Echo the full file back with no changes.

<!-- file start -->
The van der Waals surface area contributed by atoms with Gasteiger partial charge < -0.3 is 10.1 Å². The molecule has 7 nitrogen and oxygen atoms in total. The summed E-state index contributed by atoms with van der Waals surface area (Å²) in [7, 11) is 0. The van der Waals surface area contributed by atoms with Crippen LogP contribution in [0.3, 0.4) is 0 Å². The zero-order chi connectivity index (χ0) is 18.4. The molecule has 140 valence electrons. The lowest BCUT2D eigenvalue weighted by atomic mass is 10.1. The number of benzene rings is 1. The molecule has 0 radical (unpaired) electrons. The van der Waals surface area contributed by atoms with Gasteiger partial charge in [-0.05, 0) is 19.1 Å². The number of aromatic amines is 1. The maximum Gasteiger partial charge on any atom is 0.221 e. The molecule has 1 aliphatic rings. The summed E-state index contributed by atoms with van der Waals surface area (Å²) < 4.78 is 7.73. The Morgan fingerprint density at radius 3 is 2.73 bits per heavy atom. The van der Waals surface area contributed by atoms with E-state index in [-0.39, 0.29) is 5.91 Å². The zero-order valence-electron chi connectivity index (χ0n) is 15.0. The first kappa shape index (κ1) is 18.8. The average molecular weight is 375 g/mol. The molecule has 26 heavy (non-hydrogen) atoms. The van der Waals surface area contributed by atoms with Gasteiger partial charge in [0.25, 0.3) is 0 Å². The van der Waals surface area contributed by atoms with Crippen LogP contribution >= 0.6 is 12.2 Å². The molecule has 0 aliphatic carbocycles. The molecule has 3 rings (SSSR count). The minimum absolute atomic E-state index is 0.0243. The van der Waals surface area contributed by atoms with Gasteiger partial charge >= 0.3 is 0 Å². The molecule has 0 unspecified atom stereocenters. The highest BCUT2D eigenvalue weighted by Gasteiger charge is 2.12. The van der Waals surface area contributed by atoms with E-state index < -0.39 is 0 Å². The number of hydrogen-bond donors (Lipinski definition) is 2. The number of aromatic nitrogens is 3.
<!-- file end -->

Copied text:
The van der Waals surface area contributed by atoms with Gasteiger partial charge < -0.3 is 10.1 Å². The molecule has 7 nitrogen and oxygen atoms in total. The summed E-state index contributed by atoms with van der Waals surface area (Å²) in [7, 11) is 0. The van der Waals surface area contributed by atoms with Crippen LogP contribution in [0.3, 0.4) is 0 Å². The zero-order chi connectivity index (χ0) is 18.4. The molecule has 140 valence electrons. The lowest BCUT2D eigenvalue weighted by atomic mass is 10.1. The number of benzene rings is 1. The molecule has 0 radical (unpaired) electrons. The van der Waals surface area contributed by atoms with Gasteiger partial charge in [-0.05, 0) is 19.1 Å². The number of aromatic amines is 1. The maximum Gasteiger partial charge on any atom is 0.221 e. The molecule has 1 aliphatic rings. The summed E-state index contributed by atoms with van der Waals surface area (Å²) < 4.78 is 7.73. The Morgan fingerprint density at radius 3 is 2.73 bits per heavy atom. The van der Waals surface area contributed by atoms with E-state index in [-0.39, 0.29) is 5.91 Å². The zero-order valence-electron chi connectivity index (χ0n) is 15.0. The first kappa shape index (κ1) is 18.8. The average molecular weight is 375 g/mol. The molecule has 26 heavy (non-hydrogen) atoms. The van der Waals surface area contributed by atoms with Gasteiger partial charge in [0.25, 0.3) is 0 Å². The van der Waals surface area contributed by atoms with Crippen LogP contribution >= 0.6 is 12.2 Å². The molecule has 0 aliphatic carbocycles. The molecule has 3 rings (SSSR count). The minimum absolute atomic E-state index is 0.0243. The van der Waals surface area contributed by atoms with Gasteiger partial charge >= 0.3 is 0 Å². The molecule has 0 unspecified atom stereocenters. The highest BCUT2D eigenvalue weighted by Gasteiger charge is 2.12. The van der Waals surface area contributed by atoms with E-state index < -0.39 is 0 Å². The number of hydrogen-bond donors (Lipinski definition) is 2. The number of aromatic nitrogens is 3.